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Security was high on the minds of automotive analysts and journalists at the 2015 Consumer Electronics Show (CES), especially as software- and firmware-over-the-air (SOTA, and FOTA) updates appear to be on the verge of wide scale commercialization in the car. Just about every large scale system integrator, semiconductor provider and OEM had some type of mention of automotive security.
In general, the security methods that permeated the PC and smartphone industry seem to be making their way into the car, particularly in regards to infotainment. However, there were some players pitching a higher level of hardware-level security, particularly for ADAS systems, which is more akin to the security measures found in avionics and military grade embedded systems. A combination of both solutions is likely to make its way into the car, especially as the infotainment system or telematics control-unit (TCU) become the gateway for software updates to ECUs and microcontrollers.
OTA updates are a new vector for malicious/adversarial attack in the car. While connecting the car to the cloud poses a new level of risk, cars on the road today are already vulnerable to attack through embedded DVD players, ODB-II ports, TCUs, or even through the tire pressure monitoring sensors. This is not a new phenomenon, but the connected car will bring a level of scale to the potential vulnerability that was not there before. The potential of large scale standardization of software systems in future connected cars could make these systems a more valuable target for potential hackers to invest the time and resources to exploit.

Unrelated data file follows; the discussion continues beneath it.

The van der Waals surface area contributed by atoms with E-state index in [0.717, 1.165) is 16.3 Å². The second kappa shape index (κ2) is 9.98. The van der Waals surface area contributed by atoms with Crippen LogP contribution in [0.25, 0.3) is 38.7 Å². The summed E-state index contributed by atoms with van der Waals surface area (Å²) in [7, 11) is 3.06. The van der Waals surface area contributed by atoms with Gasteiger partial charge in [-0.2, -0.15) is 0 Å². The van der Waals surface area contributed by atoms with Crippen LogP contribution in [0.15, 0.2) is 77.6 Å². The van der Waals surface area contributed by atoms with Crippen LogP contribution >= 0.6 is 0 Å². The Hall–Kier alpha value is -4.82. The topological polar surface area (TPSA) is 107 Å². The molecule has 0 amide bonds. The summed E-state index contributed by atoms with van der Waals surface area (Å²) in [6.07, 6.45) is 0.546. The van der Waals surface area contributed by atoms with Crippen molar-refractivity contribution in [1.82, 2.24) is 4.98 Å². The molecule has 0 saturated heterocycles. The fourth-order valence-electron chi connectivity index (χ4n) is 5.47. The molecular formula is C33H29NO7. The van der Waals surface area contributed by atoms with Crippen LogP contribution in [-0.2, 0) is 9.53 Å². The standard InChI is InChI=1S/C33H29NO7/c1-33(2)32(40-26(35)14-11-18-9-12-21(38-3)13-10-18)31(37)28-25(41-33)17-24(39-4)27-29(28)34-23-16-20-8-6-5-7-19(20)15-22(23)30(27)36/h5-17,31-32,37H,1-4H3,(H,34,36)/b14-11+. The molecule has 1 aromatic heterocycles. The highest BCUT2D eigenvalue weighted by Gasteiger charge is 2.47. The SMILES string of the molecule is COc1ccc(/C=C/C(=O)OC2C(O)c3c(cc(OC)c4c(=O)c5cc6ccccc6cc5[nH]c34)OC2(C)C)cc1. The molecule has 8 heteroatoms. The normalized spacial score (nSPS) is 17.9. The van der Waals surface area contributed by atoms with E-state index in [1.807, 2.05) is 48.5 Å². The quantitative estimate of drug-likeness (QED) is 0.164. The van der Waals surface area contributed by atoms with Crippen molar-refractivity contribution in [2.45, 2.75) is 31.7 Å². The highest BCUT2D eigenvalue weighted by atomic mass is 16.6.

There were several different security measures on display at CES. Likely a combination of these systems will be offered in the future as automakers start to invest more resources in security on future vehicles.
Intel demonstrated “TrustLite,” a lightweight system architecture designed to protect ECUs and microcontrollers by isolating basic software modules, which Intel calls Execution Aware Memory Protection Units (EA-MPU) from more complex real-time operating system (RTOS), and rich OS software modules. The overall philosophy of Intel’s approach is not uncommon in PCs or smartphones, but TrustLite does not require virtualization, trusted execution, secure firmware runtime or a secure co-processor to run its architecture. At an event held at GENIVI, an Intel researcher demonstrated how TrustLite would prevent a virus entering through the TCU from affecting a critical ECU that controls the throttle actuator. Intel also offers different security features at different cost points.
Overall, Intel’s approach could be particularly advantageous for ADAS level security, as ADAS suppliers strive in particular to reduce the overall cost of their systems while providing stronger security measures.